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bacteriophages
Bacteriophages, also called phages, are bacterial viruses that invade bacterial cells. Like all viruses, phages are metabolically inert and reproduce themselves only after infecting suitable host bacteria. Phages can have either a lytic or a lysogenic life cycle. In case of lytic phages, they disrupt bacterial metabolism and cause bacteria to lyse. Bacteriophages are often highly specific and non toxic to animals and plants.

Full credit: BIOZENTRUM, UNIVERSTIY OF BASEL / SCIENCE PHOTO LIBRARY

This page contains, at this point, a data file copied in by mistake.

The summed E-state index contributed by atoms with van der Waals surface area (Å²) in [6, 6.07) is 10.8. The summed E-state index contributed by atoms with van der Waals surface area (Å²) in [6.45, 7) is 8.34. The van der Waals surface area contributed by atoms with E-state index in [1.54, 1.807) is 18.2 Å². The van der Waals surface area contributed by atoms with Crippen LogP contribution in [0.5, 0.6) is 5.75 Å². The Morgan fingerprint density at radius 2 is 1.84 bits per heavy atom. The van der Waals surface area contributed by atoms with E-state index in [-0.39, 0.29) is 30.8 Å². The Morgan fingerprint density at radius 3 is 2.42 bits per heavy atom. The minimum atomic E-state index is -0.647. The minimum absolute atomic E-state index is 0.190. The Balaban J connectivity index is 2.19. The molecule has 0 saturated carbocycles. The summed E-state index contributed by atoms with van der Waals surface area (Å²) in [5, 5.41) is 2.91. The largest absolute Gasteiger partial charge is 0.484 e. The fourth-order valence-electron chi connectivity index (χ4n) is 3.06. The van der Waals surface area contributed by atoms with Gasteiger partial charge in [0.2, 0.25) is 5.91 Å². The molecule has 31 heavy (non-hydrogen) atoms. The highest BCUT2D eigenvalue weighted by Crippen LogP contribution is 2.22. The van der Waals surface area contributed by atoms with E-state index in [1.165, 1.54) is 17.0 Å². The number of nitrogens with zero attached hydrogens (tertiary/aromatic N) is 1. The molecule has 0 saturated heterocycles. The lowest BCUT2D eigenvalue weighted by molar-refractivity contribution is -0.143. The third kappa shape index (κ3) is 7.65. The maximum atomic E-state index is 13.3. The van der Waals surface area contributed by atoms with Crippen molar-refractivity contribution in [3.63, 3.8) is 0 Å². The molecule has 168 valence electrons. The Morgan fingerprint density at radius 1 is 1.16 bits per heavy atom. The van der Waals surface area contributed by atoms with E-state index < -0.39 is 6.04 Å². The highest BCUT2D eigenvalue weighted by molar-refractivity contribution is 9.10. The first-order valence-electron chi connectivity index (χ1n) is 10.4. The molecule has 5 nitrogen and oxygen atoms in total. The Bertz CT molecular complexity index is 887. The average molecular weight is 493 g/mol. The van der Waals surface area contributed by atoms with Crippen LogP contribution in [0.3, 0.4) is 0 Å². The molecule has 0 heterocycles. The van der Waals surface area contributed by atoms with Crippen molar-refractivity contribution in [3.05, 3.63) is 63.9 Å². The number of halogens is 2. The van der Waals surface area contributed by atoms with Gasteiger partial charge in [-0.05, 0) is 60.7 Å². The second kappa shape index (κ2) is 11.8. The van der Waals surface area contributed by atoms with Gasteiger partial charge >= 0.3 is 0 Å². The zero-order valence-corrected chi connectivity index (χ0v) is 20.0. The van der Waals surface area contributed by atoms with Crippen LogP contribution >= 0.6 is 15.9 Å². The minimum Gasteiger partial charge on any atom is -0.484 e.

Coloured transmission electron micrograph of a T4 bacteriophage (orange) after injecting its viral DNA into the Escherichia coli bacterium (blue). Bacteriophages are viruses that infect bacteria; T4 is specific to E.coli. It is secured to the surface of the cell by spidery tail fibres. The tail, a contractile sheath, shortens to allow a syringe-like tube (below base plate of tail) to enter the cell membrane, emptying the DNA contents of the head into the bacterium. The capsid, a protein coat surrounding the DNA, stays outside. Phage' synthesis in the cell follows rapidly. Magnification: X65,000 at 6x7cm size. magnification: x220,000 at 10x8 size.
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